Saturday, May 29, 2010

Global Capital 5: Cars, Mobility and Capitalism

(Note: These are my last notes a few hours before I leave Houston last May 23, then fly to Atlanta, for my Atlanta-Narita-Manila trip. It's also posted in

HOUSTON, TEXAS – Cars and faster mobility of people are among the clear examples of the success of capitalism in improving the lives of the people. Various car manufacturers from around the world compete for customer satisfaction, pushing all of them to produce better quality (based on the specific needs of each motorist) cars at more competitive prices.

The huge price differential of the same car model by the same manufacturer across countries can be explained mainly by the (a) cost of manufacturing and/or transportation of said cars in various countries, and (b) the level of taxes, fees and bribery, if any, imposed by governments in each country. Thus, while cars are generally cheap relative to the annual income of an average worker in the US and other industrialized countries, cars can be expensive and unaffordable to average workers in the Philippines and other developing economies.

I have been to the US several times the past three years to attend various conferences in various cities, then make short side trips to visit Filipino friends. What is noticeable here is the absence of public land transportation in the suburbs, except for a few trips by Greyhound buses and Amtrak (buses-trains). The city buses, trams and trains are found only in big cities. In the suburbs and small cities, they are nowhere to be found. Workers, visitors, students and household members drive their cars to their various destinations. A few ride big motorbikes but no one seems to be walking.

For some rich guys, they are buying huge cars like vans, SUVs and trucks. And much richer guys are buying those long and luxurious limousine cars.

The US government – federal and local – construct so many roads to almost anywhere. The wide roads, expressways and road interchanges seem to be full of cars everyday. Coming from the Philippines where there are millions of jeepneys, tricycles, taxis and buses, the sight of so many cars on the highways everyday – except on winter and during heavy snow, of course – do not fail to amaze me until now.

And not only in highways, the coastal cities in the west, east and southern coasts also have plenty of boats and yachts. Like the wharves in Kemah, Houston, full of so many boats. And not to mention the tens of thousands of commercial and private planes in so many airports around the US.

These sights could have prodded Mr. Al Gore, officials of the UN IPCC, environmentalist groups and NGOs, and some big banks and corporations, to push for more environmental regulations and taxation. There are just too much money to be collected when millions upon millions of motorists in the US alone are forced to pay higher gasoline and electricity prices and taxes. Thus, climate science has to be politicized whenever possible, similar to politicizing the setting of wages, fares, rentals and prices of other goods and services. The goal is to paint modernization and huge car use and ownership in many places around the world as “causing global warming and destroying the planet” and hence, as an evil thing. Thus, governments (the UN, various foreign aid bodies, national and local governments) and environmentalist groups should step in to restrict heavy cars and electricity use. And the mechanism to do that is through a carbon cap and tax measure.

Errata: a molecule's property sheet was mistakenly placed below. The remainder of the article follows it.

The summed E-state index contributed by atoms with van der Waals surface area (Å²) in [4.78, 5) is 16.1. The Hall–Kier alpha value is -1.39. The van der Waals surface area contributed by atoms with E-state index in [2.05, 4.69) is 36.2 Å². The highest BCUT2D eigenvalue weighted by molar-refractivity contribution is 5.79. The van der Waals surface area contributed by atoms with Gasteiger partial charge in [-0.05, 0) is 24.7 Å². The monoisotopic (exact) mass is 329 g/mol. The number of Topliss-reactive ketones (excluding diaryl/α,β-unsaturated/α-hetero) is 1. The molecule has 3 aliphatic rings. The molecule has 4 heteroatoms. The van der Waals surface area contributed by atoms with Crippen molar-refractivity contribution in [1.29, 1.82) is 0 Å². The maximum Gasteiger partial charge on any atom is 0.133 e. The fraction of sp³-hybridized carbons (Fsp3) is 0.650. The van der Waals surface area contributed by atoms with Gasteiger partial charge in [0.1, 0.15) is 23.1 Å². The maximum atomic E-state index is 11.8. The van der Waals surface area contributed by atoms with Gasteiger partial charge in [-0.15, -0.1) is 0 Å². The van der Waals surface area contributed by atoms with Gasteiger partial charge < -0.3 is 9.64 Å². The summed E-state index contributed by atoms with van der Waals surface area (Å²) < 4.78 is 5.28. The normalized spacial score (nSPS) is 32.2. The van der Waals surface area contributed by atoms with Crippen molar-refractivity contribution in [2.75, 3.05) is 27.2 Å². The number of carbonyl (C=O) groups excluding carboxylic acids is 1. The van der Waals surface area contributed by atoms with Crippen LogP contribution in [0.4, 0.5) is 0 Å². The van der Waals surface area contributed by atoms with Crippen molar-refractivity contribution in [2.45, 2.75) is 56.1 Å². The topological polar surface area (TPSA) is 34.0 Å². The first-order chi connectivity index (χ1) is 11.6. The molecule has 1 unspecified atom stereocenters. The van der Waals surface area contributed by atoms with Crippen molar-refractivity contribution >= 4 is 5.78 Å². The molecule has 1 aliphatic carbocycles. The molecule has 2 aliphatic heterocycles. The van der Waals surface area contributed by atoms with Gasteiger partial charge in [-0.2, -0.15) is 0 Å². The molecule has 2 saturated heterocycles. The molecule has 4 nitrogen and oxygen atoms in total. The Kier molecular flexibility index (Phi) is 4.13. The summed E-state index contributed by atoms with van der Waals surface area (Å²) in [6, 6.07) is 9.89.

Many people have glorified the “death or near-death of capitalism” in the US and many parts of the world as a result of the global financial turmoil of 2008-09. We may add that capitalism has “died” many times before – during WW1, during the Great Depression, during WW2, during the global oil crisis of the 70s, the global stockmarket collapse of 1987 and 2008-09. The problem, however, is that capitalism is “reborn” as soon as it is assumed to have already died and collapsed.

What the world needs now, the developing countries especially, is to have more economic growth, more modernization, more competitive capitalism, and to have faster mobility of people, goods and services across cities, countries and continents. This way, more jobs will be created, which reduces poverty and unemployment around the world.

People should not fall into the trap of believing that more government regulations and taxation, of having ever bigger and expanding governments, of reviving socialism, is the answer to the continuing scourge of high unemployment and poverty.

See also:

Global Capital 1: Why Market Turbulence are Necessary, November 19, 2007
Global Capital 2: ICT, Capitalism and Government, December 18, 2008
Global Capital 3: Service Charges and Capitalism, October 25, 2009
Global Capital 4: Facebook, Capitalism and Liberty, February 09, 2010

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